Plato’s Similes: A Compendium of 500 Similes in 35 Dialogues è il sito online di John Ziolkowski che riporta le 500 similitudini rintracciate nei dialoghi di Platone.
The Dialogues which have the most similes are the Republic (127), Laws (66), Timaeus (36); whereas the fewest similes are found in the Epinomis (0), Theages (0), Hipparchus (1), Lovers (1), Menexenus (1), Minos (1)—several of which are considered spurious. Similes are found more often in the conversational parts of the Dialogues than in the narrative sections except when Socrates is the narrator (e.g. in the Charmides, Euthydemus, Lovers, Lysis, Protagoras, and Republic; others narrate the Parmenides, Phaedo, and Symposium)—again suggesting that similes were characteristic of Socrates’ (philosimelitic) style of speaking. The number of conventional similes is 365, of alternative 82, implicit 57, and denominative 10 (see Chart E). In most Dialogues approximately half the similes are about the subject under discussion; the other half consist of comparisons with the discourse itself, the participants (especially Socrates), and incidental remarks.
Dall’analisi emerge inoltre la vivacità con cui Platone tratteggia Socrate.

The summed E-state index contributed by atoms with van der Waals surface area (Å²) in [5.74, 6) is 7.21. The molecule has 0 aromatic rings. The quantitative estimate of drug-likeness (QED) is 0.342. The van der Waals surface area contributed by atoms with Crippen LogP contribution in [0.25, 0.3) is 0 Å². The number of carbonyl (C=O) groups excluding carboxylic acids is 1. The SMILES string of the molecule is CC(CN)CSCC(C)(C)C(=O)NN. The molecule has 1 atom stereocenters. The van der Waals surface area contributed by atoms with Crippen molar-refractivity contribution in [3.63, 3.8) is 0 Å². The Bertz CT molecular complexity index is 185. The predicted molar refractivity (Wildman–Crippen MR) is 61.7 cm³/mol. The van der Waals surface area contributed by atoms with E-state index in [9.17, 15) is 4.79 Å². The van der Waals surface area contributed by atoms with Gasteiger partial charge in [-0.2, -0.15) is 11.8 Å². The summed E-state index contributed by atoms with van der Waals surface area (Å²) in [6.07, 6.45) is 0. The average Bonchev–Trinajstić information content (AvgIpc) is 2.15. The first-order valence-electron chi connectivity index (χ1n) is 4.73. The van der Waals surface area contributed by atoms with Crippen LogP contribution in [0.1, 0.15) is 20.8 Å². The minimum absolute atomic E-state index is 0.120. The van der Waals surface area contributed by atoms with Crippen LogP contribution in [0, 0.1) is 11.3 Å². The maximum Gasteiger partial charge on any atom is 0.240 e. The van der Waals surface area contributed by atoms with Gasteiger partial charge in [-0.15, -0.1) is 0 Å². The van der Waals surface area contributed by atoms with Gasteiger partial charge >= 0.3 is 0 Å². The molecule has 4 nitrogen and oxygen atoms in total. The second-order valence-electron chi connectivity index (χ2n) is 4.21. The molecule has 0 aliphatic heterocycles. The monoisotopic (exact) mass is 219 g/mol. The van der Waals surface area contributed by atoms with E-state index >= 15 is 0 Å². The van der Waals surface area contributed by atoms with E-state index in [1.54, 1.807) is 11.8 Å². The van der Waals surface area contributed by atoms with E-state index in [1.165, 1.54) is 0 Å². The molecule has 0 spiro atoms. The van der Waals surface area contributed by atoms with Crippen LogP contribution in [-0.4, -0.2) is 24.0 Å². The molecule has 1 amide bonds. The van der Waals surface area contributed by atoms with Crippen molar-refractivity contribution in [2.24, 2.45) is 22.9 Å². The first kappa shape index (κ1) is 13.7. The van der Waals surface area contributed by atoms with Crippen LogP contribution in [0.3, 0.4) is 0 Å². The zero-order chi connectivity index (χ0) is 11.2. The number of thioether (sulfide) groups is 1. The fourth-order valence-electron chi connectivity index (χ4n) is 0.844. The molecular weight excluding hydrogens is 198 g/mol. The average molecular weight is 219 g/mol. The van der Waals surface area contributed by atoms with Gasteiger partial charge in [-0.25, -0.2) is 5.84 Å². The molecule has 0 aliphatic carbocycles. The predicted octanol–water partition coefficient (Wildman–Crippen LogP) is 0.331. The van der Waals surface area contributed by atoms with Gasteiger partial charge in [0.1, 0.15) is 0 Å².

“[Socrates] is shown to be humorous, modest, and prolific in his references to contemporary social mores and literary allusions. Similes are particularly interesting for the vivid illustrations and imagery introduced to persuade his interlocutors of the correctness of his argument. They also provide a wide range of images as part of his portrait, some of them perhaps difficult to reconcile. On the other hand, some activities and aspects of his life mentioned in the Apology and other Dialogues are not reflected in the similes: his examination of leading citizens about sophia (in keeping with the oracle’s reply to Chaerephon’s question, “Who is wiser than Socrates?”), his poverty, his courage in refusing to go along with illegal actions after the battle of Arginusae (406 BCE), and with the arrest of Leon during the rule of the Thirty (403–402 BCE).